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Convert CSV to an array of objects with with ease.

Perfect for small files of test data or small import scripts.

csv_string = "Id, Username\n 1, buren"
csv = HoneyFormat::CSV.new(csv_string)
csv.header      # => ["Id", "Username"]
user = csv.rows # => [#<struct id="1", username="buren">]
user.id         # => "1"
user.username   # => "buren"

:information_source: Supports Ruby >= 2.3, has no dependencies other than Ruby stdlib.


Add this line to your application's Gemfile:

gem 'honey_format'

And then execute:

$ bundle

Or install it yourself as:

$ gem install honey_format


By default assumes a header in the CSV file.

csv_string = "Id, Username\n 1, buren"
csv = HoneyFormat::CSV.new(csv_string)
csv.header # => ["Id", "Username"]
csv.column # => [:id, :username]

rows = csv.rows # => [#<struct id="1", username="buren">]
user = rows.first
user.id         # => "1"
user.username   # => "buren"

Custom row builder

csv_string = "Id, Username\n 1, buren"
upcase_builder = ->(o) { o.is_a?(String) ? o.upcase : o  }
csv = HoneyFormat::CSV.new(csv_string, row_builder: upcase_builder)
csv.rows # => [#<struct id="1", username="BUREN">]

Output CSV

csv_string = "Id, Username\n 1, buren"
csv = HoneyFormat::CSV.new(csv_string)
csv.rows.each { |row| row.id = nil }
csv.to_csv # => "Id, Username\n,buren\n"

Validate CSV header

csv_string = "Id, Username\n 1, buren"
# Invalid
HoneyFormat::CSV.new(csv_string, valid_columns: [:something, :username])
# => #<HoneyFormat::MissingCSVHeaderColumnError: key :id ("Id") not in [:something, :username]>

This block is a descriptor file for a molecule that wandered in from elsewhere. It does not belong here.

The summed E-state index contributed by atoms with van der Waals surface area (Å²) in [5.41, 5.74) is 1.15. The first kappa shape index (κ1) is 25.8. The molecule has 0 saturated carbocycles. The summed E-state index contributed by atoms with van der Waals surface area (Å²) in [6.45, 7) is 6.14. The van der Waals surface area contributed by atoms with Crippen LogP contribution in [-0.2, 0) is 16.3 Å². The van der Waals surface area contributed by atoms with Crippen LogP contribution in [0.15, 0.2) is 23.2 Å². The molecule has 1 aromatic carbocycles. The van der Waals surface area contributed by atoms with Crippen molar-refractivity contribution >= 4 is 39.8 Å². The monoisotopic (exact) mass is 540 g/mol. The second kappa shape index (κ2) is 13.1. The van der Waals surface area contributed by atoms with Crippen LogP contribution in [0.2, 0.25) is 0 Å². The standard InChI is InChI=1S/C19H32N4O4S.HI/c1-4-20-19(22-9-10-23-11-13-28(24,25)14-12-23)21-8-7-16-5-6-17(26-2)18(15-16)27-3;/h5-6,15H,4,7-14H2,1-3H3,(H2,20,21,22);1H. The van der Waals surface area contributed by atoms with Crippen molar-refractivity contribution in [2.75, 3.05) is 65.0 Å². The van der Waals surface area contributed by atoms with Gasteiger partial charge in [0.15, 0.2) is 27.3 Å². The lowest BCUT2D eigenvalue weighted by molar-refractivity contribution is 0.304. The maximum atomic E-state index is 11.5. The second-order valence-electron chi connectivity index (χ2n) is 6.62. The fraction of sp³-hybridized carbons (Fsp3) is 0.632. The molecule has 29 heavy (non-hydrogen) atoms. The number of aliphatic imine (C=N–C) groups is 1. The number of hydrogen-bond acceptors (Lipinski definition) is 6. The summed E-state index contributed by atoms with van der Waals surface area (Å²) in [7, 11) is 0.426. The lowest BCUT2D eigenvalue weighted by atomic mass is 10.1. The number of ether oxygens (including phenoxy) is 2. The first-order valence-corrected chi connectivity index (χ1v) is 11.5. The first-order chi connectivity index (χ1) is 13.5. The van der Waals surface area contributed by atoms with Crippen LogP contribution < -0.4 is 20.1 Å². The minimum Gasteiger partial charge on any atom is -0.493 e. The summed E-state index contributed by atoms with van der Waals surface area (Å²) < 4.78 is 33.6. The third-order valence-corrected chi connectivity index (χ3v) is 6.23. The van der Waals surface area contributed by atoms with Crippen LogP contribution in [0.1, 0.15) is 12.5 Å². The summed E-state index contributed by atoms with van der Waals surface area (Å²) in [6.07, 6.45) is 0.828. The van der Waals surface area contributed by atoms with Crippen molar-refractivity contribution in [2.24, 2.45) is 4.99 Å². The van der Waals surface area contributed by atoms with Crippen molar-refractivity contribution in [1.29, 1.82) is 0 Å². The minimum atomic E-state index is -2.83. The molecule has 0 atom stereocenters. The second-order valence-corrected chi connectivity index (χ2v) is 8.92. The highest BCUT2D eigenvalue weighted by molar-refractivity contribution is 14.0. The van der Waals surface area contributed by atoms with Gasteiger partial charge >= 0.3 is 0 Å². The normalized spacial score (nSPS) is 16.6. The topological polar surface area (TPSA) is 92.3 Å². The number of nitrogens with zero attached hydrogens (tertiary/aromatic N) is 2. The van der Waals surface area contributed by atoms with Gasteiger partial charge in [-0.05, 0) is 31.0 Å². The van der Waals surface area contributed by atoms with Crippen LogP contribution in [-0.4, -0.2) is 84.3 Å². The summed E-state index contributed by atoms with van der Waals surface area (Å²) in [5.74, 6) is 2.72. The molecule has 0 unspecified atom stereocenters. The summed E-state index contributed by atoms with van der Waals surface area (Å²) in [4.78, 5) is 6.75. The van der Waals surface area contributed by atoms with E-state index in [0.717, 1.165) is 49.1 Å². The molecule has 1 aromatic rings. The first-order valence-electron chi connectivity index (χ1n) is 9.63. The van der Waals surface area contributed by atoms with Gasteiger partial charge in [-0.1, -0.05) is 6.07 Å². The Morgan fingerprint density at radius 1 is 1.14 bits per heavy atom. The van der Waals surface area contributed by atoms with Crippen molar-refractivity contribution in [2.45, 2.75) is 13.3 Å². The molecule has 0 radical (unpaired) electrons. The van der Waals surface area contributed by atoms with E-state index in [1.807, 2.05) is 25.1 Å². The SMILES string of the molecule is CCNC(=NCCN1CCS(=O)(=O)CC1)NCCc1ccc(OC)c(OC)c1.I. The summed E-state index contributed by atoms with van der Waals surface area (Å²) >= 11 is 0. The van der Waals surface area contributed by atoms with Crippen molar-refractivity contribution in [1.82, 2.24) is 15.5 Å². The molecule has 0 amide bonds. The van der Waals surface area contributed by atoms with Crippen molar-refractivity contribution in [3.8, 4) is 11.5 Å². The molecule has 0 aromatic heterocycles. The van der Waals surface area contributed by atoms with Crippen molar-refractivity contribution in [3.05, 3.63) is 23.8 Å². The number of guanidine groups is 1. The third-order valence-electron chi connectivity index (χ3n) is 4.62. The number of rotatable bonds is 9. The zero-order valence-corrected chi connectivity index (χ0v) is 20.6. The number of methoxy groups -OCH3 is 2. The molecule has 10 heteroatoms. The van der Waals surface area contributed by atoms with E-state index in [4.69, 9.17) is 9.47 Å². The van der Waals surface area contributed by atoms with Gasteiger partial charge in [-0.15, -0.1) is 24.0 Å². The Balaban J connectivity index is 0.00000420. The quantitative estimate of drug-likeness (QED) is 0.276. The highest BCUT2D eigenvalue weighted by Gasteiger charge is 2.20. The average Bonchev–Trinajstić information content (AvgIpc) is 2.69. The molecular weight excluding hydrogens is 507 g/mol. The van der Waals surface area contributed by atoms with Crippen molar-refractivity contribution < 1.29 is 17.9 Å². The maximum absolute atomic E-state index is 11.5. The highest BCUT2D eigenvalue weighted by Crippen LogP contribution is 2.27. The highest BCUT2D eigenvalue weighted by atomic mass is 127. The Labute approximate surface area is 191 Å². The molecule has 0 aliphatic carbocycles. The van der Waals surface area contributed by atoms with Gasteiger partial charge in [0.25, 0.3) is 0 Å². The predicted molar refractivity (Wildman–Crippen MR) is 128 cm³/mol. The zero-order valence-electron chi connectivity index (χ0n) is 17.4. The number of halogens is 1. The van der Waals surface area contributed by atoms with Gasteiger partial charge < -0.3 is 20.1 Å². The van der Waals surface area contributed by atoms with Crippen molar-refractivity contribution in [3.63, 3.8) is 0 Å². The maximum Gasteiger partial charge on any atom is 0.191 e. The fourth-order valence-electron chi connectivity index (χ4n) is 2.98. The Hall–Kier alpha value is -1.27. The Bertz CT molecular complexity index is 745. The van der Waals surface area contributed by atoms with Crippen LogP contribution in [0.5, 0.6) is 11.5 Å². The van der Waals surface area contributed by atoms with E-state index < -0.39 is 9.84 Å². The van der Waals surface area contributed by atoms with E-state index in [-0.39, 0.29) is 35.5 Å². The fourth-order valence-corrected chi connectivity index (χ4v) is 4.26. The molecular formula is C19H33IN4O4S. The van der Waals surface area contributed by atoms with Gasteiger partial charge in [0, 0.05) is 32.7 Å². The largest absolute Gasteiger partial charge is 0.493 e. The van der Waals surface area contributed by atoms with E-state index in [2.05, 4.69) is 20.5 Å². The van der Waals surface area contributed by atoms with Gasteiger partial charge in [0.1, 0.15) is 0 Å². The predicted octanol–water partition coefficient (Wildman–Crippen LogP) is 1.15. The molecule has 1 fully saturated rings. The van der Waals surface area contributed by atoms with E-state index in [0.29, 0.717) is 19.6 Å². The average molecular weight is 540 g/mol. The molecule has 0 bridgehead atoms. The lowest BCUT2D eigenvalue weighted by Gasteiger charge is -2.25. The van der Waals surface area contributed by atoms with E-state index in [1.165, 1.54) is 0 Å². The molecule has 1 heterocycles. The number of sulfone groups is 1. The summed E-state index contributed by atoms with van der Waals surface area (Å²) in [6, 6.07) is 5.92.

# Valid
csv = HoneyFormat::CSV.new(csv_string, valid_columns: [:id, :username])
csv.rows.first.username # => "buren"

Define header

csv_string = "1, buren"
csv = HoneyFormat::CSV.new(csv_string, header: ['Id', 'Username'])
csv.rows.first.username # => "buren"

If your header contains special chars and/or chars that can't be part of Ruby method names, things get a little awkward..

csv_string = "ÅÄÖ\nSwedish characters"
user = HoneyFormat::CSV.new(csv_string).rows.first
# Note that these chars aren't "downcased",
# "ÅÄÖ".downcase # => "ÅÄÖ"
user.ÅÄÖ # => "Swedish characters"

csv_string = "First-Name\nJacob"
user = HoneyFormat::CSV.new(csv_string).rows.first
user.public_send(:first-name") # => "Jacob"

If you want to see more usage examples check out the spec/ directory.


Note: This gem, adds some overhead to parsing a CSV string. I've included some benchmarks below, your mileage may vary..

You can run the benchmarks yourself:

$ bin/benchmark file.csv

204KB (1k lines)

      stdlib CSV:   48.9 i/s
HoneyFormat::CSV:   34.5 i/s - 1.41x  slower

19MB (100k lines)

      stdlib CSV:   0.4 i/s
HoneyFormat::CSV:   0.3 i/s - 1.41x  slower


After checking out the repo, run bin/setup to install dependencies. Then, run rake spec to run the tests. You can also run bin/console for an interactive prompt that will allow you to experiment.

To install this gem onto your local machine, run bundle exec rake install. To release a new version, update the version number in version.rb, and then run bundle exec rake release, which will create a git tag for the version, push git commits and tags, and push the .gem file to rubygems.org.


Bug reports and pull requests are welcome on GitHub at https://github.com/buren/honey_format. This project is intended to be a safe, welcoming space for collaboration, and contributors are expected to adhere to the Contributor Covenant code of conduct.


The gem is available as open source under the terms of the MIT License.